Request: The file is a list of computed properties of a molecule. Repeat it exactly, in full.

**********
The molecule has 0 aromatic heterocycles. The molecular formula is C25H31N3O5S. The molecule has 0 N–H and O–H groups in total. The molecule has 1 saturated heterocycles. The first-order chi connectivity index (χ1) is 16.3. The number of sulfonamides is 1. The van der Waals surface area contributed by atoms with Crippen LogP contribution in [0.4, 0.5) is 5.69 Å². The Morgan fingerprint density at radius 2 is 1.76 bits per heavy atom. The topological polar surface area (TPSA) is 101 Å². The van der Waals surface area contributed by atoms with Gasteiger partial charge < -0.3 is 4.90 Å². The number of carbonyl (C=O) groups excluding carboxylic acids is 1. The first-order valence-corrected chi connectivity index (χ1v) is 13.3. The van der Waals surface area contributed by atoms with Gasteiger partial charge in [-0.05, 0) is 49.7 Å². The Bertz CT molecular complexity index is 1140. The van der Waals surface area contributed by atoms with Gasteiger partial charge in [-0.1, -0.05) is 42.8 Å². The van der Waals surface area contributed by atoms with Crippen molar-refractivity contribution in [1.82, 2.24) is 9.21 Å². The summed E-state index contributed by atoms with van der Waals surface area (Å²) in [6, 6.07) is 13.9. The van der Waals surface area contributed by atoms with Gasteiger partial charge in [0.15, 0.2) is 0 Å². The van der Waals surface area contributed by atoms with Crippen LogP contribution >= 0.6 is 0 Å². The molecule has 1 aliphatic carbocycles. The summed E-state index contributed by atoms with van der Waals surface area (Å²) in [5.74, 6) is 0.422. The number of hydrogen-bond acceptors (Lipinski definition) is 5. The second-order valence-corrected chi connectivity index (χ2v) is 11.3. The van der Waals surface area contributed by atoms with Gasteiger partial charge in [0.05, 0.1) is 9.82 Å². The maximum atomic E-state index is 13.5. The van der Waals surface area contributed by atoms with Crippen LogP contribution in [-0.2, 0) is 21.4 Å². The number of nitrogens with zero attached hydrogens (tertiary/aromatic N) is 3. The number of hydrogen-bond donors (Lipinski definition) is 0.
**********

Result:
The molecule has 0 aromatic heterocycles. The molecular formula is C25H31N3O5S. The molecule has 0 N–H and O–H groups in total. The molecule has 1 saturated heterocycles. The first-order chi connectivity index (χ1) is 16.3. The number of sulfonamides is 1. The van der Waals surface area contributed by atoms with Crippen LogP contribution in [0.4, 0.5) is 5.69 Å². The Morgan fingerprint density at radius 2 is 1.76 bits per heavy atom. The topological polar surface area (TPSA) is 101 Å². The van der Waals surface area contributed by atoms with Gasteiger partial charge < -0.3 is 4.90 Å². The number of carbonyl (C=O) groups excluding carboxylic acids is 1. The first-order valence-corrected chi connectivity index (χ1v) is 13.3. The van der Waals surface area contributed by atoms with Gasteiger partial charge in [-0.05, 0) is 49.7 Å². The Bertz CT molecular complexity index is 1140. The van der Waals surface area contributed by atoms with Gasteiger partial charge in [-0.1, -0.05) is 42.8 Å². The van der Waals surface area contributed by atoms with Crippen molar-refractivity contribution in [1.82, 2.24) is 9.21 Å². The summed E-state index contributed by atoms with van der Waals surface area (Å²) in [6, 6.07) is 13.9. The van der Waals surface area contributed by atoms with Gasteiger partial charge in [0.15, 0.2) is 0 Å². The van der Waals surface area contributed by atoms with Crippen LogP contribution >= 0.6 is 0 Å². The molecule has 1 aliphatic carbocycles. The summed E-state index contributed by atoms with van der Waals surface area (Å²) in [5.74, 6) is 0.422. The number of hydrogen-bond acceptors (Lipinski definition) is 5. The second-order valence-corrected chi connectivity index (χ2v) is 11.3. The van der Waals surface area contributed by atoms with Gasteiger partial charge in [0.05, 0.1) is 9.82 Å². The maximum atomic E-state index is 13.5. The van der Waals surface area contributed by atoms with Crippen LogP contribution in [-0.2, 0) is 21.4 Å². The number of nitrogens with zero attached hydrogens (tertiary/aromatic N) is 3. The number of hydrogen-bond donors (Lipinski definition) is 0.